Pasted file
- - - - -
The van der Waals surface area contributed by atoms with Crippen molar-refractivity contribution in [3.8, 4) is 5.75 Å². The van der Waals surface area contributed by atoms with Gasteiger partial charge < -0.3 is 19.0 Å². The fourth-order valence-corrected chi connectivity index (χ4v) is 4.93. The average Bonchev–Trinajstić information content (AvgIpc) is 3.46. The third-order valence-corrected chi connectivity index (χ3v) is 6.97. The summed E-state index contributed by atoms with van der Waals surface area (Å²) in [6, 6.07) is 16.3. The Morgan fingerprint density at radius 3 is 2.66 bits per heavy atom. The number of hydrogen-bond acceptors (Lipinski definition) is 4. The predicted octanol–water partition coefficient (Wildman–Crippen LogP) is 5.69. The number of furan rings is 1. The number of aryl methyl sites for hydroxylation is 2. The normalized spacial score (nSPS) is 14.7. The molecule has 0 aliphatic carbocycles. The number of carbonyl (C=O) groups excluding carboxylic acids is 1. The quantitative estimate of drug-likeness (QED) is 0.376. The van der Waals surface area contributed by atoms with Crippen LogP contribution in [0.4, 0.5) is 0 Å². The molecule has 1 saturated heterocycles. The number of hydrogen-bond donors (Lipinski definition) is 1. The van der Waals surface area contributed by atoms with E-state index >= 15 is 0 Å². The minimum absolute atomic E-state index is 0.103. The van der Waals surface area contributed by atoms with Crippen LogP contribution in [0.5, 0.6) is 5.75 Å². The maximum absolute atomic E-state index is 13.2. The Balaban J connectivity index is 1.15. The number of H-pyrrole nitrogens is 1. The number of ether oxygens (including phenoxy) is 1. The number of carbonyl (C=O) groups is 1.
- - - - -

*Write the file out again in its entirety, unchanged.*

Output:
The van der Waals surface area contributed by atoms with Crippen molar-refractivity contribution in [3.8, 4) is 5.75 Å². The van der Waals surface area contributed by atoms with Gasteiger partial charge < -0.3 is 19.0 Å². The fourth-order valence-corrected chi connectivity index (χ4v) is 4.93. The average Bonchev–Trinajstić information content (AvgIpc) is 3.46. The third-order valence-corrected chi connectivity index (χ3v) is 6.97. The summed E-state index contributed by atoms with van der Waals surface area (Å²) in [6, 6.07) is 16.3. The Morgan fingerprint density at radius 3 is 2.66 bits per heavy atom. The number of hydrogen-bond acceptors (Lipinski definition) is 4. The predicted octanol–water partition coefficient (Wildman–Crippen LogP) is 5.69. The number of furan rings is 1. The number of aryl methyl sites for hydroxylation is 2. The normalized spacial score (nSPS) is 14.7. The molecule has 0 aliphatic carbocycles. The number of carbonyl (C=O) groups excluding carboxylic acids is 1. The quantitative estimate of drug-likeness (QED) is 0.376. The van der Waals surface area contributed by atoms with Crippen LogP contribution in [0.4, 0.5) is 0 Å². The molecule has 1 saturated heterocycles. The number of hydrogen-bond donors (Lipinski definition) is 1. The van der Waals surface area contributed by atoms with E-state index >= 15 is 0 Å². The minimum absolute atomic E-state index is 0.103. The van der Waals surface area contributed by atoms with Crippen LogP contribution in [0.5, 0.6) is 5.75 Å². The maximum absolute atomic E-state index is 13.2. The Balaban J connectivity index is 1.15. The number of H-pyrrole nitrogens is 1. The number of ether oxygens (including phenoxy) is 1. The number of carbonyl (C=O) groups is 1.